A recap of some of my feedback from my first week on the OneNote team


Way back when I came to the OneNote team in November 2006, I wrote a short list of comments and complaints I had with OneNote 2007. We use this type of feedback, along with suggestions from users and others, to help decide where to invest in future versions of OneNote. I just found this old list and thought it may be interesting to visit some of my comments now that OneNote 2010 is available.

Here’s the first and the last of my comments:

  1. What is the reason for having the "Send to OneNote" printer?
  2. The notebook colors aren’t differentiable enough on LCD screens

When I came to the team, the printer was still new to me and I did not understand its purpose. The way I had been using OneNote was to track small to do lists, personal information and a few other things. For some large documents (books from www.ProjectGutenberg.org, for instance) I would select all the text and copy and paste into OneNote. This worked well for me, but does not work if you have some other format of information you want to get into OneNote, being able to print it may be the best way to preserve the visual representation of it. I’m thinking of lab software here that is designed to show data and not necessarily support a rich copy and paste experience.

Anyway, the printer lets me print any documents to OneNote. One of the limitations of the printer for OneNote 2007 was that it only worked on 32 bit operating systems. We knew this would need to be fixed since once the 64 bit CPUs took over, 32 bit would rapidly fall off the radar. (I have no idea what the current market numbers are). So we ported it over to 64 bit and now it works on all supported platforms for Office 2010.

The differentiable colors of sections is out of my control. We have a team that does all our graphics for us, and they gave me the tip about a nicely adjusted monitor making a huge difference (it really does). But I still wished I could choose my own colors, and after only three years I decided to write a little powertoy to change the colors for me. I need to update it for OneNote 2010 and I can call this good.

Most of my other comments related to Mobile OneNote. It is its own new client and I’m waiting to get a phone with it once it comes out. I also had some comments about grouping pages and moving them around as a group, and we fixed that as well.

My last comment was about my manager sending me 15 notebook with who-knows-how-many sections all at once on my first day on OneNote. Simple information overload! I haven’t figured out how to fix my manager…

Questions, comments, concerns and criticisms always welcome,

John


Comments (6)

  1. Those must be the same graphics guys that decided to have a white calendar background in Outlook, and then highlight it with an extremely light gray+color blend background.  On my LCD, due to contrast differences from the viewing angle, the highlight is LESS different in color than the perceptual color change of white from the top of the screen to the bottom of the screen.  We don't get expensive monitors here at work.

    Certainly, adjusting colors Like a Pro is ideal and I'm sure it helps some.  I'm sure on their screens with kick ass monitors, it looks great.  But for the average user, they could not care less about optimized color displays and, in fact, don't even know what that means.  The average user plugs in their $90 el cheapo 20" LCDs and expect it to just work.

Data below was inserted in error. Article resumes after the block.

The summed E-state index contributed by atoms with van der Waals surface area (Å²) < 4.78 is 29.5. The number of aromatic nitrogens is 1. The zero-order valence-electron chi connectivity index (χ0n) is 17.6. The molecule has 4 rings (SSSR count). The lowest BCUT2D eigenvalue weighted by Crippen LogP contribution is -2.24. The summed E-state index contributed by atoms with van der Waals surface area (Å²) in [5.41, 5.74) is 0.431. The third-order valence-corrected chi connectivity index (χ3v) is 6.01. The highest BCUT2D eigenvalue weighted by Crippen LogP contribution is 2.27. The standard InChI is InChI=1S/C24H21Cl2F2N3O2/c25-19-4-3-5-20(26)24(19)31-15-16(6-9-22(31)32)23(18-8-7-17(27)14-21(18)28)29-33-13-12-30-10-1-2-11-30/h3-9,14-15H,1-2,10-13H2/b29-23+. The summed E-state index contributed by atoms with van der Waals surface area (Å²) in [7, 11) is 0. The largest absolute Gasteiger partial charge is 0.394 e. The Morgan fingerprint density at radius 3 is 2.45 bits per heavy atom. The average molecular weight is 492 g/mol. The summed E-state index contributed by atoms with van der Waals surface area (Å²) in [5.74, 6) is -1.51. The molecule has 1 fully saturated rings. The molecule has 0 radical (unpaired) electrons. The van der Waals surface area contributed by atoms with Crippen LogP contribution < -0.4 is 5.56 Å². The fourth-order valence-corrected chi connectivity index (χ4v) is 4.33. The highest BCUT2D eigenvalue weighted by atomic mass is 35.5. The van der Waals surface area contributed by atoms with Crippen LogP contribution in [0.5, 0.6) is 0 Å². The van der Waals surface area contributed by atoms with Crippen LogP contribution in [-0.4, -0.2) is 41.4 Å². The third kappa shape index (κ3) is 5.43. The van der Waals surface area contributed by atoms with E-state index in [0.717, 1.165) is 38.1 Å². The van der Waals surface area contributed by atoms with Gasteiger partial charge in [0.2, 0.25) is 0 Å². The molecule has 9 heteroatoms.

The graphics people need to consider this!  

    I opened a Connect case about the poor color choices of Outlook calendar, but never heard back.

    (Also, there is a bug when you use arrow keys in Outlook Calendar to change which day you are on where it leaves colored trails until you move the mouse (somebody put a redraw in "OnMouseMove/Up/Down/Enter/Leave" but forgot the same procedure for "OnKeyUp" hee hee).  I need to submit a Connect case for that.)

  2. Forgot to ask.  I guess we'll never see a proper OneNote client for Windows Phone 6.5?  That's too bad because the EverNote client sucks too and Windows Phone 7 looks like it is going to be terrible (except for Office and XBox which look fantastic, I must admit), so I'll never get to partake in the Mobile OneNote goodness.  Sigh.  Back to crappy drawing sketchpads with my STYLUS which won't exist with WP7's capacitive screens.  Why do I feel like mobile technology is regressing?

  3. John says:

    I'm not sure what is happening with Windows Mobile 6.5.  Let me ask and find out what is going on.

  4. H says:

    i thought you got the manager part fixed too, didn't you? 😛

  5. Back then when I started using Onenote 2003 on my tablet PC, I quickly decided to not use the Send to Onenote feature to annotate .pdf of academic papers, books, etc., as it would make Onenote way too slow to have 10s or 100s of images in it… So my solution was instead to use Acrobat Professional (which has an inking and highlighting tool) to annotate the paper and just put an hyperlink to the file in my Onenote notes (the scrolling in Acrobat was much faster than the scrolling in Onenote)… Has the inclusion of 100s of images in Onenote become a lot faster now? I would hesitate to start using it, especially that my notebooks have already grown to hundreds of pages *without* using it (my Notebook folder is about 1.5 Gb).

  6. JohnGuin says:

    We did some work to increase scalability – hundreds should be OK.  I recommend downloading the trial and giving it a whirl.  Let me know how it turns out!